Wednesday’s decision was the court’s latest attempt to clarify the free speech rights of the nation’s public school students, and First Amendment experts promptly declared that although the ruling was narrow, it was significant.
“It marks the first time in more than five decades — all the way back to the Vietnam era — that a high school student has prevailed in a free speech case at the Supreme Court,” said Justin Driver, a Yale law professor and author of “The Schoolhouse Gate: Public Education, the Supreme Court, and the Battle for the American Mind.”
“Given the range of plausible outcomes, public school students should be dancing in the streets due to this decision,” Driver said.
In 1969, the Supreme Court famously held in Tinker v. Des Moines Independent Community School District that students and teachers do not “shed their constitutional rights to freedom of speech or expression at the schoolhouse gate.”
But it also held that schools have broader authority over students than the state generally does when restricting speech, and that authorities can discipline students for on-campus speech that causes or is likely to cause “material and substantial” disruption of school functions. (The court ruled 7 to 2 for Mary Beth Tinker because, it said, the black armband she wore to protest the Vietnam War was not disruptive.)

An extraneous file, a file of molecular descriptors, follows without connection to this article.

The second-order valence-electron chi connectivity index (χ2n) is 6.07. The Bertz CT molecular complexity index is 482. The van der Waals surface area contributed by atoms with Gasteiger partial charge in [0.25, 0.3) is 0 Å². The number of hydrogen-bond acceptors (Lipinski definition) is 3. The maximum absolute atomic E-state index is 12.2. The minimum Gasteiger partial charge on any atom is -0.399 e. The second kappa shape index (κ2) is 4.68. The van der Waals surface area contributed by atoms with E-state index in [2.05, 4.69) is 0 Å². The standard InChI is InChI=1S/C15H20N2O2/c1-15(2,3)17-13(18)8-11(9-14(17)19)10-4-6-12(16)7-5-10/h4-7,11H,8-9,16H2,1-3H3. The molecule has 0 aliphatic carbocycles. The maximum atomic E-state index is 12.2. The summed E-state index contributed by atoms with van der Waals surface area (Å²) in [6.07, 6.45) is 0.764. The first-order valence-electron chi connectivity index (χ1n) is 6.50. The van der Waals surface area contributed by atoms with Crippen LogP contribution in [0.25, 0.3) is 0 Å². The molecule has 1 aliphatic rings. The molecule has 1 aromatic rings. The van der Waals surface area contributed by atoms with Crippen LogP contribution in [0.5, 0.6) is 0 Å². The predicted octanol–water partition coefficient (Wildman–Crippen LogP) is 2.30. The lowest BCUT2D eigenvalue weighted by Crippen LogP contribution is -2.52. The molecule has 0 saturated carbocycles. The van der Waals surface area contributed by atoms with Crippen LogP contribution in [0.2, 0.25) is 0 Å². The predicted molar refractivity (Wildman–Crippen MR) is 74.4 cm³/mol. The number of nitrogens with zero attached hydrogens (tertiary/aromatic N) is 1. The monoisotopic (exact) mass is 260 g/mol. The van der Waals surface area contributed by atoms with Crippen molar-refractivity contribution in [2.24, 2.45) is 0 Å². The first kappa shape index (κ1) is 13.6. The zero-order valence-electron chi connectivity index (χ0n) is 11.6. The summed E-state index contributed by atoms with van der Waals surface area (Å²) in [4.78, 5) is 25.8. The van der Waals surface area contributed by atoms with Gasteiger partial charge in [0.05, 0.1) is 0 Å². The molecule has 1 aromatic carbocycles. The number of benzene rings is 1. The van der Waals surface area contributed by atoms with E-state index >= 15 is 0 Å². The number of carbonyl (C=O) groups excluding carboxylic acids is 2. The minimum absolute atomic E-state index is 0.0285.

In the half-century since, the Supreme Court’s decisions have been few and lean toward school administrators. The justices have upheld school disciplinary action regarding lewd speech by students at school events, a student newspaper that operated at the direction of school officials, and a nonsensical sign with a seemingly pro-marijuana message — “Bong Hits 4 Jesus” — held by a student at a school activity.
Breyer said a school’s ability to discipline students does not disappear just because the speech is off campus.
“Serious or severe bullying or harassment targeting particular individuals; threats aimed at teachers or other students; the failure to follow rules concerning lessons, the writing of papers, the use of computers, or participation in other online school activities; and breaches of school security devices, including material maintained within school computers” are all areas where a school’s “regulatory interests remain significant,” Breyer wrote.
But he said courts considering such cases in the future should remember they rarely stand in place of parents regarding off-campus speech, and that monitoring student speech 24 hours a day would give students little room for expression.
Also: “The school itself has an interest in protecting a student’s unpopular expression, especially when the expression takes place off campus,” Breyer wrote. “America’s public schools are the nurseries of democracy. Our representative democracy only works if we protect the ‘marketplace of ideas.’”